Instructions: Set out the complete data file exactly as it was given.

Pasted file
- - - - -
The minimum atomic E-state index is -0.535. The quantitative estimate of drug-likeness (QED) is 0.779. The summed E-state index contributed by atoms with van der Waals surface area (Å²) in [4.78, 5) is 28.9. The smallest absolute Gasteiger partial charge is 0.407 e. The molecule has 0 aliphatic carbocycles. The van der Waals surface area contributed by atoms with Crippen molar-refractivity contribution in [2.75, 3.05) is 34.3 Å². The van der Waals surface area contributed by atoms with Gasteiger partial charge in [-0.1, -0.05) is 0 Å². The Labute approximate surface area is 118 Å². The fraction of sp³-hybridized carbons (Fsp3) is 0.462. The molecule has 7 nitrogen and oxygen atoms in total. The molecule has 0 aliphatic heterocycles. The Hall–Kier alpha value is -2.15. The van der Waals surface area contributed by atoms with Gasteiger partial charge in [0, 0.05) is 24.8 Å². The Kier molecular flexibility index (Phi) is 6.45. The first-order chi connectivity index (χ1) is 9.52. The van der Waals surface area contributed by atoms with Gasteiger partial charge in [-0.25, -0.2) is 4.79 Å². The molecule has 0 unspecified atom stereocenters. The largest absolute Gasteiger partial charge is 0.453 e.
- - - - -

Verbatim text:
The minimum atomic E-state index is -0.535. The quantitative estimate of drug-likeness (QED) is 0.779. The summed E-state index contributed by atoms with van der Waals surface area (Å²) in [4.78, 5) is 28.9. The smallest absolute Gasteiger partial charge is 0.407 e. The molecule has 0 aliphatic carbocycles. The van der Waals surface area contributed by atoms with Crippen molar-refractivity contribution in [2.75, 3.05) is 34.3 Å². The van der Waals surface area contributed by atoms with Gasteiger partial charge in [-0.1, -0.05) is 0 Å². The Labute approximate surface area is 118 Å². The fraction of sp³-hybridized carbons (Fsp3) is 0.462. The molecule has 7 nitrogen and oxygen atoms in total. The molecule has 0 aliphatic heterocycles. The Hall–Kier alpha value is -2.15. The van der Waals surface area contributed by atoms with Gasteiger partial charge in [0, 0.05) is 24.8 Å². The Kier molecular flexibility index (Phi) is 6.45. The first-order chi connectivity index (χ1) is 9.52. The van der Waals surface area contributed by atoms with Gasteiger partial charge in [-0.25, -0.2) is 4.79 Å². The molecule has 0 unspecified atom stereocenters. The largest absolute Gasteiger partial charge is 0.453 e.